Wednesday, December 13, 2017
 
A more acidic Arctic? NOAA deploys first buoy in region to monitor levels of CO2 absorbed by ocean

Thursday, September 5, 2013

A more acidic Arctic? NOAA deploys first buoy in region to monitor levels of CO2 absorbed by ocean

NOAA’s Pacific Marine Environmental Laboratory in partnership with the Marine Research Institute in Iceland deployed the first high-latitude ocean acidification monitoring buoy in the Atlantic Ocean in early August.  The moored buoy is the first of its kind to be deployed north of the Arctic circle in a region where very little is known about how carbon dioxide (CO2) is entering the ocean environment. 
A sea change in the Arctic atmosphere

Wednesday, May 23, 2012

A sea change in the Arctic atmosphere

Thinning sea ice in spring affects ozone chemistry with implications for mercury contamination

Arctic warming has thinned springtime sea ice across the Arctic Ocean. A new study shows that this alters the chemistry of the atmosphere near the Earth’s surface and may increase the amount of toxic mercury contaminating the region.

Arctic set for record-breaking melt this summer

Friday, May 20, 2016

Arctic set for record-breaking melt this summer

Wildlife, scientists will be scrambling to adapt

The record heat baking Alaska is poised to smash a host of climate records in 2016, including the earliest snowmelt date at NOAA’s Barrow Observatory, the northernmost point in the nation.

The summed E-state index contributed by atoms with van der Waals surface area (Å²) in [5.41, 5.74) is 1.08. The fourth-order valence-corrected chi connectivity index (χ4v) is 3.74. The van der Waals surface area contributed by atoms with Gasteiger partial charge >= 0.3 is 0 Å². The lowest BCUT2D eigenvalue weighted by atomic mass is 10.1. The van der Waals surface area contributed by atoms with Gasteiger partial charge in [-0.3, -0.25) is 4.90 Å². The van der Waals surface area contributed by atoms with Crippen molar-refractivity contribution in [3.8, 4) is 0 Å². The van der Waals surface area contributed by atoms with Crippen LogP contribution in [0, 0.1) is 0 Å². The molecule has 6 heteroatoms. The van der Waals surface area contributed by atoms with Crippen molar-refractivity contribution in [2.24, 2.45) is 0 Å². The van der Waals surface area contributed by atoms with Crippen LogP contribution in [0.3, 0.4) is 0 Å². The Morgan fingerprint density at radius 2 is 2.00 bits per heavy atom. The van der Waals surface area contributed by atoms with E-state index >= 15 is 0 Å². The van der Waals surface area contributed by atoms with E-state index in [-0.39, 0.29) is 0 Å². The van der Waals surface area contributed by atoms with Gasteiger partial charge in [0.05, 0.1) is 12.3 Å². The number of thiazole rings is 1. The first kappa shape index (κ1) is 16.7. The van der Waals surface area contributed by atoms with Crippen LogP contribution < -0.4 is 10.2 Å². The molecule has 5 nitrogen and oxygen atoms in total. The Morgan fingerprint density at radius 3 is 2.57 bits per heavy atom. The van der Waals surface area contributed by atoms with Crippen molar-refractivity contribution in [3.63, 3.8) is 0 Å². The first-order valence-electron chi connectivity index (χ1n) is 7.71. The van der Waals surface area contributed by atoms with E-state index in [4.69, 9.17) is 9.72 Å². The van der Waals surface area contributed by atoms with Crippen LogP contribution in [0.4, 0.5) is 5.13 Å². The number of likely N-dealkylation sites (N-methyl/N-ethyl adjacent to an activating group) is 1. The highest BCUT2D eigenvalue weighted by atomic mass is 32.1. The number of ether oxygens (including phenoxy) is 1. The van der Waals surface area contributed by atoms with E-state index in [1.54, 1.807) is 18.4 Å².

As Alaska warms, methane emissions appear stable

Wednesday, June 22, 2016

As Alaska warms, methane emissions appear stable

Fate of carbon stored in permafrost remains subject of intense research

Analysis of nearly three decades of air samples from Alaska’s North Slope shows little change in long-term methane emissions despite significant Arctic warming over that time period, according to new research published in Geophysical Research Letters.

Climate models show carbon emission mitigation could slow Arctic temperature increases

Monday, January 27, 2014

Climate models show carbon emission mitigation could slow Arctic temperature increases

NOAA-led research using climate model projections concludes the Arctic climate will continue to show major changes over the next decades, but that carbon emission mitigation could slow temperature changes in the second half of the century, according to a paper published by AGU’s Earth’s Future.
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